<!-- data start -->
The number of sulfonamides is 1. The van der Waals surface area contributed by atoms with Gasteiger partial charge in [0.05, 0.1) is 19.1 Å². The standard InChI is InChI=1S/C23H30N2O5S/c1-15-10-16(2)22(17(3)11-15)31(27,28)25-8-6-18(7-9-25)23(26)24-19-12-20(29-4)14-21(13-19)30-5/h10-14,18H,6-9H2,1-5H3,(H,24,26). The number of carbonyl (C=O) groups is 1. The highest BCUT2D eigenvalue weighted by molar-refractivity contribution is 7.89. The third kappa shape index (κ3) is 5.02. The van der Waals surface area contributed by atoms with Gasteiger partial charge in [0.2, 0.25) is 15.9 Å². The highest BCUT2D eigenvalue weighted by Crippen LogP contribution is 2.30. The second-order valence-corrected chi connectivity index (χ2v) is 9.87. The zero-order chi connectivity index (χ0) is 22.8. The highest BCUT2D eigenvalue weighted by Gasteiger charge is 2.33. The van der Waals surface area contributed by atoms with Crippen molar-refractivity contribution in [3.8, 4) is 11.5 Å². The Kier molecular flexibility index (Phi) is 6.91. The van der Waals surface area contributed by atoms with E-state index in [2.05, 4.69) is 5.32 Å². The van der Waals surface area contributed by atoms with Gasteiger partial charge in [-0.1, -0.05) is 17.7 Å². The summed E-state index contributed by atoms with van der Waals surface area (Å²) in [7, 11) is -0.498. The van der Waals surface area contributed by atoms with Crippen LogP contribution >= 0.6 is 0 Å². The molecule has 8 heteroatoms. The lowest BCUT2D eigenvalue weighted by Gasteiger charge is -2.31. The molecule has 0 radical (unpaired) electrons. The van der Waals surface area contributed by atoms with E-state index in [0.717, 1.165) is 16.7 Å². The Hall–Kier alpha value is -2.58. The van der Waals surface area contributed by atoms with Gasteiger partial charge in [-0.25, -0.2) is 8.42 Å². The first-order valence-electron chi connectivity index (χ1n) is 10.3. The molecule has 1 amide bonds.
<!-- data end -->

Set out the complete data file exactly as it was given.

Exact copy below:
The number of sulfonamides is 1. The van der Waals surface area contributed by atoms with Gasteiger partial charge in [0.05, 0.1) is 19.1 Å². The standard InChI is InChI=1S/C23H30N2O5S/c1-15-10-16(2)22(17(3)11-15)31(27,28)25-8-6-18(7-9-25)23(26)24-19-12-20(29-4)14-21(13-19)30-5/h10-14,18H,6-9H2,1-5H3,(H,24,26). The number of carbonyl (C=O) groups is 1. The highest BCUT2D eigenvalue weighted by molar-refractivity contribution is 7.89. The third kappa shape index (κ3) is 5.02. The van der Waals surface area contributed by atoms with Gasteiger partial charge in [0.2, 0.25) is 15.9 Å². The highest BCUT2D eigenvalue weighted by Crippen LogP contribution is 2.30. The second-order valence-corrected chi connectivity index (χ2v) is 9.87. The zero-order chi connectivity index (χ0) is 22.8. The highest BCUT2D eigenvalue weighted by Gasteiger charge is 2.33. The van der Waals surface area contributed by atoms with Crippen molar-refractivity contribution in [3.8, 4) is 11.5 Å². The Kier molecular flexibility index (Phi) is 6.91. The van der Waals surface area contributed by atoms with E-state index in [2.05, 4.69) is 5.32 Å². The van der Waals surface area contributed by atoms with Gasteiger partial charge in [-0.1, -0.05) is 17.7 Å². The summed E-state index contributed by atoms with van der Waals surface area (Å²) in [7, 11) is -0.498. The van der Waals surface area contributed by atoms with Crippen LogP contribution >= 0.6 is 0 Å². The molecule has 8 heteroatoms. The lowest BCUT2D eigenvalue weighted by Gasteiger charge is -2.31. The molecule has 0 radical (unpaired) electrons. The van der Waals surface area contributed by atoms with E-state index in [0.717, 1.165) is 16.7 Å². The Hall–Kier alpha value is -2.58. The van der Waals surface area contributed by atoms with Gasteiger partial charge in [-0.25, -0.2) is 8.42 Å². The first-order valence-electron chi connectivity index (χ1n) is 10.3. The molecule has 1 amide bonds.